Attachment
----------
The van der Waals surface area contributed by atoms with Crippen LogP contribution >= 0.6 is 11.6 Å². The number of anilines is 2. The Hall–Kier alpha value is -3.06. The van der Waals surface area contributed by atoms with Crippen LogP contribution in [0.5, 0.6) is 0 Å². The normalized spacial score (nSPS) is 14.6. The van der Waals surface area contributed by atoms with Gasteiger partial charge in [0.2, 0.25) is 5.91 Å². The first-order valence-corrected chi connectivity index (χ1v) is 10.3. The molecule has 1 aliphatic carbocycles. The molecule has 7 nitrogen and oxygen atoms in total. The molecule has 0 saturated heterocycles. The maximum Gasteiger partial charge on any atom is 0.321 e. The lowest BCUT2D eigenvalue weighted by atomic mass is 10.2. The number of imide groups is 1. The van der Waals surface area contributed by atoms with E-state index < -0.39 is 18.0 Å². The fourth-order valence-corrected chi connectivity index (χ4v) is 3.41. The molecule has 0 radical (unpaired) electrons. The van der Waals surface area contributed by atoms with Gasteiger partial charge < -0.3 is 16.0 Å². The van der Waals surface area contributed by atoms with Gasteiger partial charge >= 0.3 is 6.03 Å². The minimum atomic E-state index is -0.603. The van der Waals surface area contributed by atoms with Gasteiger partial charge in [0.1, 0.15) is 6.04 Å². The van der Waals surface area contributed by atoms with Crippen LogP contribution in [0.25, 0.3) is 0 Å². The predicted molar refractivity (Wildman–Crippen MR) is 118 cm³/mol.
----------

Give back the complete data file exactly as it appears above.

The van der Waals surface area contributed by atoms with Crippen LogP contribution >= 0.6 is 11.6 Å². The number of anilines is 2. The Hall–Kier alpha value is -3.06. The van der Waals surface area contributed by atoms with Crippen LogP contribution in [0.5, 0.6) is 0 Å². The normalized spacial score (nSPS) is 14.6. The van der Waals surface area contributed by atoms with Gasteiger partial charge in [0.2, 0.25) is 5.91 Å². The first-order valence-corrected chi connectivity index (χ1v) is 10.3. The molecule has 1 aliphatic carbocycles. The molecule has 7 nitrogen and oxygen atoms in total. The molecule has 0 saturated heterocycles. The maximum Gasteiger partial charge on any atom is 0.321 e. The lowest BCUT2D eigenvalue weighted by atomic mass is 10.2. The number of imide groups is 1. The van der Waals surface area contributed by atoms with E-state index < -0.39 is 18.0 Å². The fourth-order valence-corrected chi connectivity index (χ4v) is 3.41. The molecule has 0 radical (unpaired) electrons. The van der Waals surface area contributed by atoms with Gasteiger partial charge < -0.3 is 16.0 Å². The van der Waals surface area contributed by atoms with Gasteiger partial charge >= 0.3 is 6.03 Å². The minimum atomic E-state index is -0.603. The van der Waals surface area contributed by atoms with Gasteiger partial charge in [0.1, 0.15) is 6.04 Å². The van der Waals surface area contributed by atoms with Crippen LogP contribution in [0.25, 0.3) is 0 Å². The predicted molar refractivity (Wildman–Crippen MR) is 118 cm³/mol.